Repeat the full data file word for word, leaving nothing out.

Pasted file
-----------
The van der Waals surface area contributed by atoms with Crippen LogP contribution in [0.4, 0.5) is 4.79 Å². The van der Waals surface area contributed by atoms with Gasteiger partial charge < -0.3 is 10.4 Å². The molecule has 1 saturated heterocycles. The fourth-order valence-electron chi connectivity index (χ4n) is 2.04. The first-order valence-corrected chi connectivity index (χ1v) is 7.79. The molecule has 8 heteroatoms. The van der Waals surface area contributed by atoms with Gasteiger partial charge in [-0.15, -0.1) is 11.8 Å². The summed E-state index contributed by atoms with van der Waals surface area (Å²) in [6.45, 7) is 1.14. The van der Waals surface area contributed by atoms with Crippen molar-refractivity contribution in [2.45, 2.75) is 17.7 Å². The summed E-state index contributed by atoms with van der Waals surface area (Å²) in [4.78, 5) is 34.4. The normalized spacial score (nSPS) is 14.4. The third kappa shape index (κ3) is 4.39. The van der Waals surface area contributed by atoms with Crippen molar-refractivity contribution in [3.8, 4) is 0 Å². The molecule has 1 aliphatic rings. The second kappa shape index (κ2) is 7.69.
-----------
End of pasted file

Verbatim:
The van der Waals surface area contributed by atoms with Crippen LogP contribution in [0.4, 0.5) is 4.79 Å². The van der Waals surface area contributed by atoms with Gasteiger partial charge < -0.3 is 10.4 Å². The molecule has 1 saturated heterocycles. The fourth-order valence-electron chi connectivity index (χ4n) is 2.04. The first-order valence-corrected chi connectivity index (χ1v) is 7.79. The molecule has 8 heteroatoms. The van der Waals surface area contributed by atoms with Gasteiger partial charge in [-0.15, -0.1) is 11.8 Å². The summed E-state index contributed by atoms with van der Waals surface area (Å²) in [6.45, 7) is 1.14. The van der Waals surface area contributed by atoms with Crippen molar-refractivity contribution in [2.45, 2.75) is 17.7 Å². The summed E-state index contributed by atoms with van der Waals surface area (Å²) in [4.78, 5) is 34.4. The normalized spacial score (nSPS) is 14.4. The third kappa shape index (κ3) is 4.39. The van der Waals surface area contributed by atoms with Crippen molar-refractivity contribution in [3.8, 4) is 0 Å². The molecule has 1 aliphatic rings. The second kappa shape index (κ2) is 7.69.